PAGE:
Andrew_Zeft,_MD: The 15 percent statistic also includes the many patients who present in childhood with periodic fevers, but do not also have an underlying genetic diagnosis. PFAPA episodes typically resolve in late childhood, but there are cases of PFAPA that may even develop as late as adulthood. Your daughter's NLRP3 gene variant suggests her autoinflammatory disorder is more lifelong. However, since episodes may be triggered by stressful stimulae (such as infection and environment) then episodes may be less or more with time. It does depend on how severe her case is along the spectrum of the cryopyrinopathy syndromes with NLRP3 mutations.
Luckydaisy: My daughter has had recurrent fevers since she was seven months old. She is now four and one half years old. All of her fevers occur with sore throat, white spots on the throat, and stomach pain. Half of the time she experiences vomiting. These fevers have periodicity, and come in two- or four-week spurts. She developed photosensitivity dermatitis and developed an eczema-type rash on the face with fever. She has joint pain about 25 to 35 percent of the time with the fevers. She sees a rheumatologist at a well-known hospital that originally diagnosed her with systemic juvenile-idiopathic arthritis (JIA) because of high ESR/CRP (erythrocyte sedimentation rate/c-reactive protein) levels. After Naprosyn® (naproxen) didn't work, the doctors decided to try single-doses of prednisolone at fever onset. It worked great! They diagnosed her with PFAPA (periodic fever, apthous-stomatitis, pharyngitis, adenitis). We saw an otolaryngologist who disagreed with the rheumatologist. Although he knew about PFAPA, he disagreed with this diagnosis because her episodes are spread out with no periodicity and her neck lymph nodes don't swell. They recommended that we look at other periodic fevers. Her rheumatologist said we should take out her tonsils before we go that path. I am left to make the decision. I am curious to see if PFAPA fits best or if I should get a second opinion?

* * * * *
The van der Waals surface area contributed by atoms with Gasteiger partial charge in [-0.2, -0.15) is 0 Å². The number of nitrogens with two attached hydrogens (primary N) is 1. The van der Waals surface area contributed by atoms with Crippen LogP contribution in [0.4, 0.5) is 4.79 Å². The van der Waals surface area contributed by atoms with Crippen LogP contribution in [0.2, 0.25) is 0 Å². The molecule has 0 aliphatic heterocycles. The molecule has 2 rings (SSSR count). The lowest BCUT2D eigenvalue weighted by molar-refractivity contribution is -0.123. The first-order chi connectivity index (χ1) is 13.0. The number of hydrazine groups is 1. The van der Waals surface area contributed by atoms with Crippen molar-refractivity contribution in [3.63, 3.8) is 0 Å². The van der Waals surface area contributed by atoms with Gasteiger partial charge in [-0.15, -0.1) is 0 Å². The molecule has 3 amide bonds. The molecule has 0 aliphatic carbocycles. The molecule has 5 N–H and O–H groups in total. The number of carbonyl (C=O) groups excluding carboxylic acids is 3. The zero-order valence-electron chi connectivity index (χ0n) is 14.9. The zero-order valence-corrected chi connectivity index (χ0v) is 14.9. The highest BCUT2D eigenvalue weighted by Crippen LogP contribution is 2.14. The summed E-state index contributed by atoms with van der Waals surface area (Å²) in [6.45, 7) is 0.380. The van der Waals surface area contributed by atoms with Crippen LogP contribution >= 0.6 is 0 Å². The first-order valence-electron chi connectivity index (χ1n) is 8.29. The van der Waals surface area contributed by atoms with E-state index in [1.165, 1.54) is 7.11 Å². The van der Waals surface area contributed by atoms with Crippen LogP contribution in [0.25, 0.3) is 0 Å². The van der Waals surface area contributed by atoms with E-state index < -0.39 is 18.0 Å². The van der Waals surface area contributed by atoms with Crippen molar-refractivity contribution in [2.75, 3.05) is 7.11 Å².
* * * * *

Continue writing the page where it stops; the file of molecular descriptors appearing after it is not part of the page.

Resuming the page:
Camille_Sabella,_MD_: PFAPA certainly is possible—even if her fevers are spread out. Although the fever episodes generally occur every four to six weeks, there can be a wide spectrum of time between episodes. Also, the neck swelling does not always occur with every episode. It sounds like the rheumatologist and otolaryngologist need to help you make that decision, or you need a second opinion from someone who is very familiar with PFAPA and other periodic fever syndromes.
Cryopyrin-Associated Autoinflammatory Syndrome (CAPS)